Center for Tribal Studies Presents NSU 48th Annual Symposium on the American Indian
By: Lani Hansen/Reporter
OKMULGEE, Oklahoma– The Northeastern State University Center for Tribal Studies (CTS) and American Indian Heritage Committee (AIHC) are preparing for the 48th Annual Symposium on the American Indian.
The AIHC is made up of students leaders, faculty and staff at NSU.
According to a press release from CTS, the Symposium on the American Indian will be held April 13-18, 2020, centered on the theme, “Visionaries of Indian Country.” The meaning of the theme is American Indians who carry with them the knowledge, traditions and language of their ancestors as they serve as leaders within their family, tribe and community. These visionaries are not just focused on the here and now, but are cognizant of how decisions made today will impact future generations. This concept of the seventh generation is a way of life for many indigenous people, a method of integrating the past, present and future. The visionaries of Indian Country are vital to the preservation and sustainability of our languages, community, environment and sovereignty.
Each year the committee selects keynote speakers who are supported by the Oklahoma Humanities Council.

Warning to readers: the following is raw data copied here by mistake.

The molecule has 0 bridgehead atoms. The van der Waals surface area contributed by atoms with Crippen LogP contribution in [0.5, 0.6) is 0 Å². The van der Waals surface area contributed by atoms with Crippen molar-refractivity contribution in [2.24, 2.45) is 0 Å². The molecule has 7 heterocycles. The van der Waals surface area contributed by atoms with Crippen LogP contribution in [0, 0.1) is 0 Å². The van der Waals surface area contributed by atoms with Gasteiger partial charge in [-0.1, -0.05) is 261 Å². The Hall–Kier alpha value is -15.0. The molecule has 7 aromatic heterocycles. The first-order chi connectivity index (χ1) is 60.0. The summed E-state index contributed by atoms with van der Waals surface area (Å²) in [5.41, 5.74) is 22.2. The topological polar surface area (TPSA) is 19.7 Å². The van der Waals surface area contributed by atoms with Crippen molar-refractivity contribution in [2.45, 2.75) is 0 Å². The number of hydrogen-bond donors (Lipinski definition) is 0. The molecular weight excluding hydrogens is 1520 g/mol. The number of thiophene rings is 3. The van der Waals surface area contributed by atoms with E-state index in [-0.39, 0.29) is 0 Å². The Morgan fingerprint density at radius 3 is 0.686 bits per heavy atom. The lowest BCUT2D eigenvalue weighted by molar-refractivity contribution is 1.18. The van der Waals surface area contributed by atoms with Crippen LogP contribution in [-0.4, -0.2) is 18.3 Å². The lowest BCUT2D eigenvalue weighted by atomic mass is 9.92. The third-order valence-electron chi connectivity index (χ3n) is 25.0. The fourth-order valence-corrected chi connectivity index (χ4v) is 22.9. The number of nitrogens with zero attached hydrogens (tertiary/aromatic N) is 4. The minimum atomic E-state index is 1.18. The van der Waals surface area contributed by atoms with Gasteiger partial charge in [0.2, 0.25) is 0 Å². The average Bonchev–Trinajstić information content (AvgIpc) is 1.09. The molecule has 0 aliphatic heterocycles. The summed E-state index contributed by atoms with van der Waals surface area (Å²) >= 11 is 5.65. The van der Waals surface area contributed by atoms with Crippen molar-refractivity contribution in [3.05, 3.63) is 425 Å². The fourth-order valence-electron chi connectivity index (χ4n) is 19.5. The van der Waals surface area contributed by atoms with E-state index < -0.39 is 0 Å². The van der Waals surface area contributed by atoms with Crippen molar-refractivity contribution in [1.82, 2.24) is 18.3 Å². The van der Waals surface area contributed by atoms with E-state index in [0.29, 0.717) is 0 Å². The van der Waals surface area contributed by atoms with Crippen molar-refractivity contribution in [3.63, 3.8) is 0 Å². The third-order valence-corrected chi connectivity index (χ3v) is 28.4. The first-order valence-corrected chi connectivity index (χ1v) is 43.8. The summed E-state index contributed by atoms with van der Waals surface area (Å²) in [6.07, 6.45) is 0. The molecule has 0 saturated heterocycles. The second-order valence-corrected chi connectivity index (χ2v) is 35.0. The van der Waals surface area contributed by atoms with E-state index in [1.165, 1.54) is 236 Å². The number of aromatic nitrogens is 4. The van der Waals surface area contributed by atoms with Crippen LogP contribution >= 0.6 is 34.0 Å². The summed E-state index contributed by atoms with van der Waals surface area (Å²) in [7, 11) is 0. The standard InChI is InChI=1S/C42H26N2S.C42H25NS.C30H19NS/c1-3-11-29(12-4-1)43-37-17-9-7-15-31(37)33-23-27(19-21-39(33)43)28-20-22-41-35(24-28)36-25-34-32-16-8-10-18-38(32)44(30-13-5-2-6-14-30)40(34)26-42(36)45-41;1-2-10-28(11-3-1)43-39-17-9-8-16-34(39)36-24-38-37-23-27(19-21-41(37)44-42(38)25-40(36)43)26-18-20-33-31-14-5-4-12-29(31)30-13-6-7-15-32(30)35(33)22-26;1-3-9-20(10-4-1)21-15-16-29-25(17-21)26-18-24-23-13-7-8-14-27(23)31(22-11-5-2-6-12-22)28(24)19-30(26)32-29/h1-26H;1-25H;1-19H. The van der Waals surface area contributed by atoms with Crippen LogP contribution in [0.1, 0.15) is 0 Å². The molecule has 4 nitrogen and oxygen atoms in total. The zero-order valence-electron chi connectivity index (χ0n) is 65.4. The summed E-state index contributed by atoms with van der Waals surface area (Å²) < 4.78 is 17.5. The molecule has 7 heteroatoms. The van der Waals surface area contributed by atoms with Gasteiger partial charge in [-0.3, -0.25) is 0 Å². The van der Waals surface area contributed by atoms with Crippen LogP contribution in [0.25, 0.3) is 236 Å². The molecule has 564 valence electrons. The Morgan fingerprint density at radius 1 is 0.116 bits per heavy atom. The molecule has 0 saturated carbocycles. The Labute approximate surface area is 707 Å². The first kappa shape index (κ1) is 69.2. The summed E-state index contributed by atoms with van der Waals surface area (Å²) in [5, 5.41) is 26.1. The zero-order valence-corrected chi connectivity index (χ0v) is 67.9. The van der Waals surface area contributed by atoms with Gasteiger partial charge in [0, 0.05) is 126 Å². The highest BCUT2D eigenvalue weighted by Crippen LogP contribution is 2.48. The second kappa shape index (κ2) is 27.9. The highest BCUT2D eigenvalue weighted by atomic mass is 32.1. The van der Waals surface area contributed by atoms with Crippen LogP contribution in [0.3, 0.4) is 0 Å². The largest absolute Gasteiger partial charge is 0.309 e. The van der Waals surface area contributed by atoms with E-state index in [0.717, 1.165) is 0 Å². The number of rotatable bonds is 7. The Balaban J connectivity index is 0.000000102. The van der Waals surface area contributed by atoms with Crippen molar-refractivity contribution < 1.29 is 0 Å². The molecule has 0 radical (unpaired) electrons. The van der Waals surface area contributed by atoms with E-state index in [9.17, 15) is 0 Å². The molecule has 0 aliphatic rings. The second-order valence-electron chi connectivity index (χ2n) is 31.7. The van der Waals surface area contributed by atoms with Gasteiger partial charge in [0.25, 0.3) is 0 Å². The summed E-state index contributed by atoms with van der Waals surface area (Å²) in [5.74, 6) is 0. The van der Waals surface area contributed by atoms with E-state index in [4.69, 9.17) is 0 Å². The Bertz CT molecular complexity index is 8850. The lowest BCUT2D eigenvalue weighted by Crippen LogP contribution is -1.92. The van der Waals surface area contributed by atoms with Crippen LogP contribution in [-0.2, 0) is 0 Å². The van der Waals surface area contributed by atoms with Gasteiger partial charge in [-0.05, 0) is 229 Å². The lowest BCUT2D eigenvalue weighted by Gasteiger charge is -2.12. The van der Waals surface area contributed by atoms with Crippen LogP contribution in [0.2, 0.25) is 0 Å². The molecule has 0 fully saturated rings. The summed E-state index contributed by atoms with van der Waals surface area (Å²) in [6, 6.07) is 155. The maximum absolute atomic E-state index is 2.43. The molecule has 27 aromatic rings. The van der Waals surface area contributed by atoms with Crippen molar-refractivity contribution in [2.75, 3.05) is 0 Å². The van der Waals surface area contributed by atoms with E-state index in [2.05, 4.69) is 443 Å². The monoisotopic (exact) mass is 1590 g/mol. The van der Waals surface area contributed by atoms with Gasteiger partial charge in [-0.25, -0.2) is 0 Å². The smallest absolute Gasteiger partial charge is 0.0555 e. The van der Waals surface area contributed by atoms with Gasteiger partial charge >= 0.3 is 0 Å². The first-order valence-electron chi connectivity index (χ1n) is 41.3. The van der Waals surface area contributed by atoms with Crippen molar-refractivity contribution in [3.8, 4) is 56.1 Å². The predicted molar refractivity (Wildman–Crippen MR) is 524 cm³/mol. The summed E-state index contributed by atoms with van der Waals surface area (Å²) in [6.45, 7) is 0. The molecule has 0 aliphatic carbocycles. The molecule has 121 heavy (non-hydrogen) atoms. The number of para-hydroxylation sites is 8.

“We usually discuss who our keynote speakers will be for the coming Symposium a year in advance,” Alisa Douglas CTS Coordinator for Students Programs said.
The keynote speakers for the Symposium include: Mark Trahant (Shoshone-Bannock), editor of Indian Country Today and board Chair for Vision Maker Media; Adrienne Keene (Cherokee), assistant professor of American and Ethnic Studies at Brown University; and Kainoa Embernate (‘Ōiwi Hawaii), founder of Hālau ‘Ōlelo, an online school for the Hawaiian Language.
“Mark Trahant will be speaking about Native voice and literature in media and how it affects our future generations,” Sara Barnett Director of Center for Tribal Studies said. “Then Adrienne Keene will be speaking about her efforts to address cultural appropriation and mainstream society in media, and talk about the importance of accurate, respectful and appropriate representation of Indigenous people. Kainoa Embernate will be talking about his work with the Hawaiian language and how he developed an online platform so indivduals could learn the Hawaiian language.”
Symposium presentation topics include: sustainability, cultural preservation, environmental justice, tribal sovereignty, community building, Indigenous leadership, history (from an indigenous perspective), indigenous knowledge, anthropology, language revitalization, art and literature.
A set agenda for the 48th annual Sympoium will be posted soon. Some activities listed are a film series showing at the beginning of the week, opening of the Symposium will be on Wednesday which the keynote speakers will present Wednesday through Friday, and on Saturday will be the Symposium Powwow.
The Symposium on the American Indian is a community event, there is no registration fee and events are open to the public. Funding has been provided by the Oklahoma Arts Council and Oklahoma Humanities Council.
For more information, visit cts.nsuok.edu and follow the link to the NSU Symposium. Individuals may also contact the Center for Tribal Studies for more information at firstname.lastname@example.org 918-444-4350.